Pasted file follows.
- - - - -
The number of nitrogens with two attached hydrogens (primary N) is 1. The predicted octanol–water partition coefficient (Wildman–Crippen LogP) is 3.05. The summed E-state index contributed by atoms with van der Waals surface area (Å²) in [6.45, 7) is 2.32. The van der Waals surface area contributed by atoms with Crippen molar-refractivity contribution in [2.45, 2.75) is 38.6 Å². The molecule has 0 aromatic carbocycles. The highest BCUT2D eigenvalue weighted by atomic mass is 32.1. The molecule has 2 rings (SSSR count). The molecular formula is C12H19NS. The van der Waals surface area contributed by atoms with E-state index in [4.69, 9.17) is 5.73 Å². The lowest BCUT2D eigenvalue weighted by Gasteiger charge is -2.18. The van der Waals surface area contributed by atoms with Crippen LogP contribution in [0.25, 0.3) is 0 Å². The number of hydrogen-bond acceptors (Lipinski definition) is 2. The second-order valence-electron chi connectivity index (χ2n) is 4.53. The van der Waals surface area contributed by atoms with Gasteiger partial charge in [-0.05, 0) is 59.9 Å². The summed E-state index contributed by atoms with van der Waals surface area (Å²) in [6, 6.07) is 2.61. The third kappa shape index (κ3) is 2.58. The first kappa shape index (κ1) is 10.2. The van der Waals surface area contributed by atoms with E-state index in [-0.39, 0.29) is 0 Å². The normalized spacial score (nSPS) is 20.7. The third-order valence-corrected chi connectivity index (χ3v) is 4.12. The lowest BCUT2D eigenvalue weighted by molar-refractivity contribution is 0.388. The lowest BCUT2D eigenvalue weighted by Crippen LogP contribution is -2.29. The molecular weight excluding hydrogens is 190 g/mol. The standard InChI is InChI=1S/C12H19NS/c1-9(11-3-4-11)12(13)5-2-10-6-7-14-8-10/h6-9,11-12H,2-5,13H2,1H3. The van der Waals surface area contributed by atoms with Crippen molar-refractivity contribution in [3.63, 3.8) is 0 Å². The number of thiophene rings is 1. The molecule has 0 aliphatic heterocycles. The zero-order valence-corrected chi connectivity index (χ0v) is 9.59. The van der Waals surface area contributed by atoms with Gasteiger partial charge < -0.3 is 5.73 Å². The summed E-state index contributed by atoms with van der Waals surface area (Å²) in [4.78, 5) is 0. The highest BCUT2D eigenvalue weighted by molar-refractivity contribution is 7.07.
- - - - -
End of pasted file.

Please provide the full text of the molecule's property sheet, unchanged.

The number of nitrogens with two attached hydrogens (primary N) is 1. The predicted octanol–water partition coefficient (Wildman–Crippen LogP) is 3.05. The summed E-state index contributed by atoms with van der Waals surface area (Å²) in [6.45, 7) is 2.32. The van der Waals surface area contributed by atoms with Crippen molar-refractivity contribution in [2.45, 2.75) is 38.6 Å². The molecule has 0 aromatic carbocycles. The highest BCUT2D eigenvalue weighted by atomic mass is 32.1. The molecule has 2 rings (SSSR count). The molecular formula is C12H19NS. The van der Waals surface area contributed by atoms with E-state index in [4.69, 9.17) is 5.73 Å². The lowest BCUT2D eigenvalue weighted by Gasteiger charge is -2.18. The van der Waals surface area contributed by atoms with Crippen LogP contribution in [0.25, 0.3) is 0 Å². The number of hydrogen-bond acceptors (Lipinski definition) is 2. The second-order valence-electron chi connectivity index (χ2n) is 4.53. The van der Waals surface area contributed by atoms with Gasteiger partial charge in [-0.05, 0) is 59.9 Å². The summed E-state index contributed by atoms with van der Waals surface area (Å²) in [6, 6.07) is 2.61. The third kappa shape index (κ3) is 2.58. The first kappa shape index (κ1) is 10.2. The van der Waals surface area contributed by atoms with E-state index in [-0.39, 0.29) is 0 Å². The normalized spacial score (nSPS) is 20.7. The third-order valence-corrected chi connectivity index (χ3v) is 4.12. The lowest BCUT2D eigenvalue weighted by molar-refractivity contribution is 0.388. The lowest BCUT2D eigenvalue weighted by Crippen LogP contribution is -2.29. The molecular weight excluding hydrogens is 190 g/mol. The standard InChI is InChI=1S/C12H19NS/c1-9(11-3-4-11)12(13)5-2-10-6-7-14-8-10/h6-9,11-12H,2-5,13H2,1H3. The van der Waals surface area contributed by atoms with Crippen molar-refractivity contribution in [3.63, 3.8) is 0 Å². The number of thiophene rings is 1. The molecule has 0 aliphatic heterocycles. The zero-order valence-corrected chi connectivity index (χ0v) is 9.59. The van der Waals surface area contributed by atoms with Gasteiger partial charge < -0.3 is 5.73 Å². The summed E-state index contributed by atoms with van der Waals surface area (Å²) in [4.78, 5) is 0. The highest BCUT2D eigenvalue weighted by molar-refractivity contribution is 7.07.